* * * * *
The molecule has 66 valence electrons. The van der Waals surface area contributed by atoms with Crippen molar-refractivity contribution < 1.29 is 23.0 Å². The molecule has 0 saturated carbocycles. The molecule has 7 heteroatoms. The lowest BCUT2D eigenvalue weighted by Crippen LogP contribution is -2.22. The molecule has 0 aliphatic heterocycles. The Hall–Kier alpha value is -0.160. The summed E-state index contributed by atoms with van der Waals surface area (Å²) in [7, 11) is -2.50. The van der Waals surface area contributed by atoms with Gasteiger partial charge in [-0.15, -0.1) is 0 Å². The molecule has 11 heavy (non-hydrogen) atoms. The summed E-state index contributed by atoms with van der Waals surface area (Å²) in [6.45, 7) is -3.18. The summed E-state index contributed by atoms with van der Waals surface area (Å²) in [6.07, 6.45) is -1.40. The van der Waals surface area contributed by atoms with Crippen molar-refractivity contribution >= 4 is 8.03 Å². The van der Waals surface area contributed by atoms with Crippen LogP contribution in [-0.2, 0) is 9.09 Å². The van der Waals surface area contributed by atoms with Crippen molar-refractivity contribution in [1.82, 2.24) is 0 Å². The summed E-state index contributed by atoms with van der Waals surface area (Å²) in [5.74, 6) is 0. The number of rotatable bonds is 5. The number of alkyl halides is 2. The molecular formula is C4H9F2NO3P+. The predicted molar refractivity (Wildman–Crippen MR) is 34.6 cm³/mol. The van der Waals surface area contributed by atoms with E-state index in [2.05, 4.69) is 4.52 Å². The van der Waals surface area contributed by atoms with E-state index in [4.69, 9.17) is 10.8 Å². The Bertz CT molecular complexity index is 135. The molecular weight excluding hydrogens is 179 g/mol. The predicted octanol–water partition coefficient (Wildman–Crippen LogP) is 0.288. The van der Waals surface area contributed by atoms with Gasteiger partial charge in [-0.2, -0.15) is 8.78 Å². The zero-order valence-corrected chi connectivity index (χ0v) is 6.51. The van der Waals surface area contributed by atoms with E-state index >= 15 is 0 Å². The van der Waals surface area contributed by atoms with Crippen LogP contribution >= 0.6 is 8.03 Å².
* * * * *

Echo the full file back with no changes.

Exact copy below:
The molecule has 66 valence electrons. The van der Waals surface area contributed by atoms with Crippen molar-refractivity contribution < 1.29 is 23.0 Å². The molecule has 0 saturated carbocycles. The molecule has 7 heteroatoms. The lowest BCUT2D eigenvalue weighted by Crippen LogP contribution is -2.22. The molecule has 0 aliphatic heterocycles. The Hall–Kier alpha value is -0.160. The summed E-state index contributed by atoms with van der Waals surface area (Å²) in [7, 11) is -2.50. The van der Waals surface area contributed by atoms with Gasteiger partial charge in [-0.15, -0.1) is 0 Å². The molecule has 11 heavy (non-hydrogen) atoms. The summed E-state index contributed by atoms with van der Waals surface area (Å²) in [6.45, 7) is -3.18. The summed E-state index contributed by atoms with van der Waals surface area (Å²) in [6.07, 6.45) is -1.40. The van der Waals surface area contributed by atoms with Crippen molar-refractivity contribution >= 4 is 8.03 Å². The van der Waals surface area contributed by atoms with Crippen LogP contribution in [-0.2, 0) is 9.09 Å². The van der Waals surface area contributed by atoms with Crippen molar-refractivity contribution in [1.82, 2.24) is 0 Å². The summed E-state index contributed by atoms with van der Waals surface area (Å²) in [5.74, 6) is 0. The number of rotatable bonds is 5. The number of alkyl halides is 2. The molecular formula is C4H9F2NO3P+. The predicted molar refractivity (Wildman–Crippen MR) is 34.6 cm³/mol. The van der Waals surface area contributed by atoms with E-state index in [2.05, 4.69) is 4.52 Å². The van der Waals surface area contributed by atoms with E-state index in [4.69, 9.17) is 10.8 Å². The Bertz CT molecular complexity index is 135. The molecular weight excluding hydrogens is 179 g/mol. The predicted octanol–water partition coefficient (Wildman–Crippen LogP) is 0.288. The van der Waals surface area contributed by atoms with Gasteiger partial charge in [-0.2, -0.15) is 8.78 Å². The zero-order valence-corrected chi connectivity index (χ0v) is 6.51. The van der Waals surface area contributed by atoms with E-state index >= 15 is 0 Å². The van der Waals surface area contributed by atoms with Crippen LogP contribution >= 0.6 is 8.03 Å².